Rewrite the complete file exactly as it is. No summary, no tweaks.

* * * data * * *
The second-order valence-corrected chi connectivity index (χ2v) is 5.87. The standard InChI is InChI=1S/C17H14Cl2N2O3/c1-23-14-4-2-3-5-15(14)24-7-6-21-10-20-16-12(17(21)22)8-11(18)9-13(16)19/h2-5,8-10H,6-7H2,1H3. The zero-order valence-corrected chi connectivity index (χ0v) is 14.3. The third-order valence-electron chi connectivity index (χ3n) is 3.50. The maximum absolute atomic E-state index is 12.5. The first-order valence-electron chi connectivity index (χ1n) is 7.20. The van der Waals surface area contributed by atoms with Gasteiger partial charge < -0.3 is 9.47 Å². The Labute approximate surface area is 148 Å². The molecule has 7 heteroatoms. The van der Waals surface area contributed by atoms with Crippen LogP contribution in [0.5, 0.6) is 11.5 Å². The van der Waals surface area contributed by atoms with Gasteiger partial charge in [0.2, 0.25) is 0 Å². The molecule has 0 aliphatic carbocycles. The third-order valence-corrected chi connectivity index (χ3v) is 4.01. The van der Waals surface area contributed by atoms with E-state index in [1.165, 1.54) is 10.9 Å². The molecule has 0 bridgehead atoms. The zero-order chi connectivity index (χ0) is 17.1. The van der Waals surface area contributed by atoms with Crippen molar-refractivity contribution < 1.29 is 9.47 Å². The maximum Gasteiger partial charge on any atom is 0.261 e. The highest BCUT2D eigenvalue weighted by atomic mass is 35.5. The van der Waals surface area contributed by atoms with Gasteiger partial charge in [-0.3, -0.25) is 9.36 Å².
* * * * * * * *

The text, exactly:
The second-order valence-corrected chi connectivity index (χ2v) is 5.87. The standard InChI is InChI=1S/C17H14Cl2N2O3/c1-23-14-4-2-3-5-15(14)24-7-6-21-10-20-16-12(17(21)22)8-11(18)9-13(16)19/h2-5,8-10H,6-7H2,1H3. The zero-order valence-corrected chi connectivity index (χ0v) is 14.3. The third-order valence-electron chi connectivity index (χ3n) is 3.50. The maximum absolute atomic E-state index is 12.5. The first-order valence-electron chi connectivity index (χ1n) is 7.20. The van der Waals surface area contributed by atoms with Gasteiger partial charge < -0.3 is 9.47 Å². The Labute approximate surface area is 148 Å². The molecule has 7 heteroatoms. The van der Waals surface area contributed by atoms with Crippen LogP contribution in [0.5, 0.6) is 11.5 Å². The van der Waals surface area contributed by atoms with Gasteiger partial charge in [0.2, 0.25) is 0 Å². The molecule has 0 aliphatic carbocycles. The third-order valence-corrected chi connectivity index (χ3v) is 4.01. The van der Waals surface area contributed by atoms with E-state index in [1.165, 1.54) is 10.9 Å². The molecule has 0 bridgehead atoms. The zero-order chi connectivity index (χ0) is 17.1. The van der Waals surface area contributed by atoms with Crippen molar-refractivity contribution < 1.29 is 9.47 Å². The maximum Gasteiger partial charge on any atom is 0.261 e. The highest BCUT2D eigenvalue weighted by atomic mass is 35.5. The van der Waals surface area contributed by atoms with Gasteiger partial charge in [-0.3, -0.25) is 9.36 Å².